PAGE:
Thursday, August 24, 2006

The Shins, McCarren Park Pool, 8.23.06

By Charlotte Deaver

After enduring one of the worst opening acts I've seen in a long time, Dinosoar Jr.'s J Mascis, the ever-geeky and practically middle-aged-by-now Shins pumped out a tight, fiery, crowd-pleasing "Kissing the Lipless." Finally! Musical happiness.

The Shins understand how to keep an audience interested. Their melodies are addictive, their arrangements so solid and clean, and their songs are at times practically Lennon-McCartney perfect. It’s no wonder the Pool was jammed.

But The Shins are, by now, consummate professionals. Their ease on stage seemed partly due to the joy of the music, but also came across as a little studied. And the drummer looked positively bored. This is one of the consequences of live shows that are organized around short, sweet, delightful songs, ones we've listened to over and over again, in our cars, on our mp3 players, in our bedrooms and living rooms, ones we know all the words and melodies to. The band is too aware of the effect their songs can create, and too ready to offer the same dish, because they do it so well live. It's as if they've never strayed from their tidy craft. And why should they? Why delve into dense, confusing underbrush when the clean and well-lighted path is so damn pleasing?

I remember going to see Elvis Costello for the first time, years and years ago. He and his band played every song from recordings we all knew bt heart, but with different arrangements, different tempos, even different melodies at times. He didn't play into ready-made expectations, and however disconcerting and even disappointing it was at first, by the end of the show I was blown away. And I will never forget, or stop talking about, seeing Elvis Costello live.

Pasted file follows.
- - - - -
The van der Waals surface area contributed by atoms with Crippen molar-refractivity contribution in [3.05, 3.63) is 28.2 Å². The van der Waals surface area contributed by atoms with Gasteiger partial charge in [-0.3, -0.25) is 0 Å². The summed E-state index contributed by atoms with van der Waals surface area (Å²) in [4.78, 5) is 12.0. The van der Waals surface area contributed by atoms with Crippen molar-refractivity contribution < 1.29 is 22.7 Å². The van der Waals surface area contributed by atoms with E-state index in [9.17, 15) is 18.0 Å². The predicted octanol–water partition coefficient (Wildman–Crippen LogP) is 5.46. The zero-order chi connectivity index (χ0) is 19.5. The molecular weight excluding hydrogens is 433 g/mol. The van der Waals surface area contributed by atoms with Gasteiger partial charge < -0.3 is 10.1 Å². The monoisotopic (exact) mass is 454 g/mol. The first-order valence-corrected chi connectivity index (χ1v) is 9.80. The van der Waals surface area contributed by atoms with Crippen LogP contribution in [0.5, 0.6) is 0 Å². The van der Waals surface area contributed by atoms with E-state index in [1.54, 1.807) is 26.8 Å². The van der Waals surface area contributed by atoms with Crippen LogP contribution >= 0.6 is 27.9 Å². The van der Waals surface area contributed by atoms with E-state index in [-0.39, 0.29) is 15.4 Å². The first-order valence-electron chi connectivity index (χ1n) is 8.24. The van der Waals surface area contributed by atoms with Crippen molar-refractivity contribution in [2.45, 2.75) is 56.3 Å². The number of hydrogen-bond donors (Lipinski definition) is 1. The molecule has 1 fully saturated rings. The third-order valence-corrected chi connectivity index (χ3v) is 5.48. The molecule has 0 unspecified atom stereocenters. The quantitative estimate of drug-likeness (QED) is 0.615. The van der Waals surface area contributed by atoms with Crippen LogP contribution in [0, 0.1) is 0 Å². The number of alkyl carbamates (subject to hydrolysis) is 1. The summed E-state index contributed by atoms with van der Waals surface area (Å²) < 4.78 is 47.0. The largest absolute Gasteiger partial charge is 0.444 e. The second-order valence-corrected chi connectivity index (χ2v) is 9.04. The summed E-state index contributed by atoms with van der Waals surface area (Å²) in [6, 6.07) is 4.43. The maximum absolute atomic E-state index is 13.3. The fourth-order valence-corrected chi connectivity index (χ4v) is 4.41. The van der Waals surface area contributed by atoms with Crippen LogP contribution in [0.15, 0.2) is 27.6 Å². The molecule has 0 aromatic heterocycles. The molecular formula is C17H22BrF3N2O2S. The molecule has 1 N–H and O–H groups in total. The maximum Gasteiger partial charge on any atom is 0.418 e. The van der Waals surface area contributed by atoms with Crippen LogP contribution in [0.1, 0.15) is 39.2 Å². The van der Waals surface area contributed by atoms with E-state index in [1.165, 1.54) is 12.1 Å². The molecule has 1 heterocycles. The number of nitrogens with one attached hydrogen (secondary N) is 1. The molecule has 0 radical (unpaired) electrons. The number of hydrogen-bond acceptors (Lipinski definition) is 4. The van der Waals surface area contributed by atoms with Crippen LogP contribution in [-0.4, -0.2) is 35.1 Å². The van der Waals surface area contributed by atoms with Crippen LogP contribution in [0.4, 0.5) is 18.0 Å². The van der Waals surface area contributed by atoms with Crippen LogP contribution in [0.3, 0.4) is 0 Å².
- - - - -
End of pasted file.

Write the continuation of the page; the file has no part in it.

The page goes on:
I might, however, not remember much about the The Shins' live performance. But it won't matter. I have all the CDs. I'll still buy the new one, coming out in January (as they announced, and played cuts from Wednesday night). I'll still sing all their songs, know all the words, the melodies, and the harmonies. And I'll still -- always -- love them in my car.


Blogger euskir said...

There's a story about why Miles Davis didn't allowed himself to play his old songs, and that reason was "because he loved them so much".
Of course The Shins are not Miles Davis, or as you said, Elvis Costello, they can sound good, but giving "a new spirit" to a song, to keep the shine, not only outside, also in the soul, it's a hard task. Astor Piazzolla used to tell, by the time he stops playing for an illness, that he was playing, in live concerts, his fourtheen version of "Adiós Nonino" (one of his most popular songs).

11:44 PM  
Blogger Konflict of Interest said...

Your music criticism makes me happy in the pants.

Link me.


1:44 PM  

Post a Comment

<< Home 1aa3